The story of Instamatic

What could have been a harrowing time became full of purpose. A calling. A metier.

 |  2-minute read |   30-05-2020
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Sunday, May 17, 2020 marked the release of my fourth book. Not a cookbook this time. A book of pictures and “word pictures” as Dr Shashi Tharoor called them. A chronicle of my journey from hopelessness and terrible health to full hopefulness and life in recovery mode.

Instamatic: A chef’s deeper, more thoughtful look into today’s Instaworld is a diary of sorts that traverses a rather trying 18 months of my life. A year where I could see almost nothing. But with the help of an iPhone, held so close that it would warm my cheeks, I could see the world that my naked eyes couldn’t grasp.

Stuck for days and weeks in search of a word I knew but my post-concussive brain had forgotten, wells of tears would flow out of me while lying in bed. Then my mother’s gentle touch and hopeful messaging would make me find resolve to not give up. I would shoot another image. And another. Until there were enough to make me feel useful in my own head.

What could have been a harrowing time became full of purpose. A calling. A metier.

In seeing the images up close on my iPhone, I found rays of hope. I found words of reaction, found a jog through memory lane for my brain.

As I healed I travelled to those friends I knew would nurture me.

Nourish me with love and keep an eye out for me. Friends I could expose my weaknesses to. Who wouldn’t be judging me or arming themselves for future use against me. I learned how lucky I was to have friends. I learned how amazingly incredible my family was. I learned how life has its own rhythm and schedule. I realized how lucky I was to be living.

Instamatic, its 80 images and the stories that each comes with, are about my mind, my condition, my journey — a time where it seemed my body, my health, my well-being, were all out of tandem with the world of the healthy and living.

Included in this article are two excerpts from Instamatic that I trust will inspire you to want to read more.

I hope you will download Instamatic. Fifty per cent of the proceeds of this e-book will go to the Prime Minister’s National Relief Fund. As you indulge me by reading about my story of renewal of life, of the success of hope, and the power of social media and having faith, you will support our nation in this time of pandemic crises.


In remarkable Rwanda

Rwanda is the remarkable story of the turnaround of a nation. It is the living and breathing, working and welcoming, succeeding and hardat-work face of a nation. A nation growing rapidly and beautifully, from tragic genocide (25 years ago) to triumphant peace (today).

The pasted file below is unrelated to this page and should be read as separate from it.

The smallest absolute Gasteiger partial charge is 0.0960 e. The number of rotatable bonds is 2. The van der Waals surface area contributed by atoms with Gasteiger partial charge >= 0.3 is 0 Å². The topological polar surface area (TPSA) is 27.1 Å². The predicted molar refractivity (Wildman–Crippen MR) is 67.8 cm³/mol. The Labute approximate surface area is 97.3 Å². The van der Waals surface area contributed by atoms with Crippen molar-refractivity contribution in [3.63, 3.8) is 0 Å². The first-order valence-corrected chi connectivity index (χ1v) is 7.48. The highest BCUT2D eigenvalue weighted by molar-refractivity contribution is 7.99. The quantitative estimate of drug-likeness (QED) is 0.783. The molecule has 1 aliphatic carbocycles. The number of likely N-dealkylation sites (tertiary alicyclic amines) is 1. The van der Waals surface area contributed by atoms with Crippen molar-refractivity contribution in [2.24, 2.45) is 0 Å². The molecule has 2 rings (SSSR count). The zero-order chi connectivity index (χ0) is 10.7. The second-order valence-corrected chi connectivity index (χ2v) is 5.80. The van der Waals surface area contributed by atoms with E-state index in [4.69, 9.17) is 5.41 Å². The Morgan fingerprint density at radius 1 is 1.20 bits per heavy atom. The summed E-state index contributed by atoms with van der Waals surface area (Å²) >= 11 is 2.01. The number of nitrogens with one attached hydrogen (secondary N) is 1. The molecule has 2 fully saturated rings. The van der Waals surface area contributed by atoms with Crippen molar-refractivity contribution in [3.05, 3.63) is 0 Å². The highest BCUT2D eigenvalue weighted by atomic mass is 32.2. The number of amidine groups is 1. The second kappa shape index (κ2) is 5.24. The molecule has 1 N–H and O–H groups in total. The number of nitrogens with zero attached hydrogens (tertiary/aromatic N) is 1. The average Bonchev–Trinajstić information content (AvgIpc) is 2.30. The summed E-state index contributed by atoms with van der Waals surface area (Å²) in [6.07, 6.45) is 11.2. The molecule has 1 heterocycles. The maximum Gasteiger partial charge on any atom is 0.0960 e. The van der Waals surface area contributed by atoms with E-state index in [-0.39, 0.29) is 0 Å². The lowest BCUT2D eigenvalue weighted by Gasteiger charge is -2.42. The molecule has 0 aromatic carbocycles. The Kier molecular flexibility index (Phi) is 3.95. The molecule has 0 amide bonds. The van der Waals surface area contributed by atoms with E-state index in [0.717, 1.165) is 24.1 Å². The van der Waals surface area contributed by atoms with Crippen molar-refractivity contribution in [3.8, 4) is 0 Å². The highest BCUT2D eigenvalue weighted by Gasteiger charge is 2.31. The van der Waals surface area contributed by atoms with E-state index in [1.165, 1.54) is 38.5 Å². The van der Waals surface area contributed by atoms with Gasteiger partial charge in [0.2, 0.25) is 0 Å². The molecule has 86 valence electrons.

Travelling through Rwanda, one sees in motion a most incredible state of reconfiguration, of reconciliation, of reform, and of reconstruction. As I saw these beautiful and gracious women work and offer welcome at the same time, I found myself reflecting on a people committed to stitching together a better society. Citizens bringing opportunities, access, information, and prosperity to all in their collective.

Musicians strive to create harmony of notes, chefs tease palates while comforting souls, designers fashion looks that make one beautiful and seductive. Rwanda seems to live and exist to be a poster child for social innovation. A nation that is reconciling, restoring, and rebuilding with every new stitch.

Each stitch carefully and knowingly connected to its whilom days—the past. Mindfully stitched in this here and now — the present.

Proudly hopeful for today’s stitches connecting to the stitches of a fruitful tomorrow—the future.

Life lessons from the sun and clouds

As the sun uses the clouds to play hide-and-seek, life and reality do the same. Something deep inside me that believes there is a greater plan than what I might want to believe keeps me from getting disillusioned. It seems convenient to allow frail and fractured-thinking, young and organised religions and egotistical, power-hungry clergy to rob me of the real beauty that is the majesty of life and beyond.

But why can I not believe what to many seems so readily plausible? Why must I insist on discovering and uncovering truths of life as I would the core of an onion, which is fully exposed only after all layers have been pulled away?

Life is easier, even if not as grand and beautiful, if one is able to attach oneself to the beliefs laid out and sold as divine by a structured and beautifully and seamlessly designed enterprise. Why then do I enjoy learning and growing, challenge and

(Courtesy of Mail Today)

Also read: DailyOh! Did Trump mean Modi was in Big Mood, not bad; to Naveen Patnaik doing a Modi act


Suvir Saran Suvir Saran @suvirsaran

Suvir Saran is a highly acclaimed and award winning chef, author, and public speaker

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